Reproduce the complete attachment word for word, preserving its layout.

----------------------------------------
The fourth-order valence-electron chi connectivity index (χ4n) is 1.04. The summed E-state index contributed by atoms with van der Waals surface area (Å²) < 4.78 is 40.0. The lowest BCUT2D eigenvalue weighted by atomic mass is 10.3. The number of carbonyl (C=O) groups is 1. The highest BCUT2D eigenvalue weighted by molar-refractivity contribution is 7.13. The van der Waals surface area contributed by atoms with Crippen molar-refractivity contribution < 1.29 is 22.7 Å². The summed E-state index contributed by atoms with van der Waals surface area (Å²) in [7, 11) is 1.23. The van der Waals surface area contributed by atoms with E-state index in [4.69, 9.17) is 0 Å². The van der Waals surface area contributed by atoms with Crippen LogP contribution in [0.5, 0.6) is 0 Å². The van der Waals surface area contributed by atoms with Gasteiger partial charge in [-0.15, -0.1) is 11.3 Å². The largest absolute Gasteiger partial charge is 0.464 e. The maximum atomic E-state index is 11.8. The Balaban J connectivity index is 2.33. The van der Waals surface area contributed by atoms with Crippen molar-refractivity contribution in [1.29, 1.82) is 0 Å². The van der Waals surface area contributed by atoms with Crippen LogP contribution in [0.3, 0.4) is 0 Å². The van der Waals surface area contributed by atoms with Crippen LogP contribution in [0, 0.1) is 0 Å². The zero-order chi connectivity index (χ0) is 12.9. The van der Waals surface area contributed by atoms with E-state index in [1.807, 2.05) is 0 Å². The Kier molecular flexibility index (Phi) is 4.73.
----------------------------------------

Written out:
The fourth-order valence-electron chi connectivity index (χ4n) is 1.04. The summed E-state index contributed by atoms with van der Waals surface area (Å²) < 4.78 is 40.0. The lowest BCUT2D eigenvalue weighted by atomic mass is 10.3. The number of carbonyl (C=O) groups is 1. The highest BCUT2D eigenvalue weighted by molar-refractivity contribution is 7.13. The van der Waals surface area contributed by atoms with Crippen molar-refractivity contribution < 1.29 is 22.7 Å². The summed E-state index contributed by atoms with van der Waals surface area (Å²) in [7, 11) is 1.23. The van der Waals surface area contributed by atoms with E-state index in [4.69, 9.17) is 0 Å². The van der Waals surface area contributed by atoms with Crippen LogP contribution in [0.5, 0.6) is 0 Å². The van der Waals surface area contributed by atoms with Gasteiger partial charge in [-0.15, -0.1) is 11.3 Å². The largest absolute Gasteiger partial charge is 0.464 e. The maximum atomic E-state index is 11.8. The Balaban J connectivity index is 2.33. The van der Waals surface area contributed by atoms with Crippen molar-refractivity contribution in [1.29, 1.82) is 0 Å². The van der Waals surface area contributed by atoms with Crippen LogP contribution in [0.3, 0.4) is 0 Å². The van der Waals surface area contributed by atoms with Crippen LogP contribution in [0, 0.1) is 0 Å². The zero-order chi connectivity index (χ0) is 12.9. The van der Waals surface area contributed by atoms with E-state index in [1.807, 2.05) is 0 Å². The Kier molecular flexibility index (Phi) is 4.73.